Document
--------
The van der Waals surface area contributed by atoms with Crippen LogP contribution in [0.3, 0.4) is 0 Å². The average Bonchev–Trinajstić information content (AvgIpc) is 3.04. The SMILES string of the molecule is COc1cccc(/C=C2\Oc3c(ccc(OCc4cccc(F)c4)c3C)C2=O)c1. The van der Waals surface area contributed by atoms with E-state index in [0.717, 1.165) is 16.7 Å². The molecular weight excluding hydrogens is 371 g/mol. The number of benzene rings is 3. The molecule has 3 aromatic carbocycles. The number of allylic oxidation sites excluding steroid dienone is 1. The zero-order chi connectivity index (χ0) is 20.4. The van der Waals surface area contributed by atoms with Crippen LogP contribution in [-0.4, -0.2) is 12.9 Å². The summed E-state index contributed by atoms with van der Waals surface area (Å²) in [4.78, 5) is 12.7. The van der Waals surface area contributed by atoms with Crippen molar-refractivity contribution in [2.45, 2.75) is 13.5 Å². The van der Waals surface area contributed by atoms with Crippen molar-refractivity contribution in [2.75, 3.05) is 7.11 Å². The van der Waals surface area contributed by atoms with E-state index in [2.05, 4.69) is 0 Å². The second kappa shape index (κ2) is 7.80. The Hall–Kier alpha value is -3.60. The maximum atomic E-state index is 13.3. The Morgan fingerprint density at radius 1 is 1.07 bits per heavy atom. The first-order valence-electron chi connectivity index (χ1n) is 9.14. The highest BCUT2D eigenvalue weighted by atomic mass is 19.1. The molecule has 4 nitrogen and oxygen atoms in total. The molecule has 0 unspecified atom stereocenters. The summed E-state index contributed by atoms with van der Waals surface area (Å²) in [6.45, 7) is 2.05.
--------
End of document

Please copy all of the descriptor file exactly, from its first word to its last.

The van der Waals surface area contributed by atoms with Crippen LogP contribution in [0.3, 0.4) is 0 Å². The average Bonchev–Trinajstić information content (AvgIpc) is 3.04. The SMILES string of the molecule is COc1cccc(/C=C2\Oc3c(ccc(OCc4cccc(F)c4)c3C)C2=O)c1. The van der Waals surface area contributed by atoms with E-state index in [0.717, 1.165) is 16.7 Å². The molecular weight excluding hydrogens is 371 g/mol. The number of benzene rings is 3. The molecule has 3 aromatic carbocycles. The number of allylic oxidation sites excluding steroid dienone is 1. The zero-order chi connectivity index (χ0) is 20.4. The van der Waals surface area contributed by atoms with Crippen LogP contribution in [-0.4, -0.2) is 12.9 Å². The summed E-state index contributed by atoms with van der Waals surface area (Å²) in [4.78, 5) is 12.7. The van der Waals surface area contributed by atoms with Crippen molar-refractivity contribution in [2.45, 2.75) is 13.5 Å². The van der Waals surface area contributed by atoms with Crippen molar-refractivity contribution in [2.75, 3.05) is 7.11 Å². The van der Waals surface area contributed by atoms with E-state index in [2.05, 4.69) is 0 Å². The second kappa shape index (κ2) is 7.80. The Hall–Kier alpha value is -3.60. The maximum atomic E-state index is 13.3. The Morgan fingerprint density at radius 1 is 1.07 bits per heavy atom. The first-order valence-electron chi connectivity index (χ1n) is 9.14. The highest BCUT2D eigenvalue weighted by atomic mass is 19.1. The molecule has 4 nitrogen and oxygen atoms in total. The molecule has 0 unspecified atom stereocenters. The summed E-state index contributed by atoms with van der Waals surface area (Å²) in [6.45, 7) is 2.05.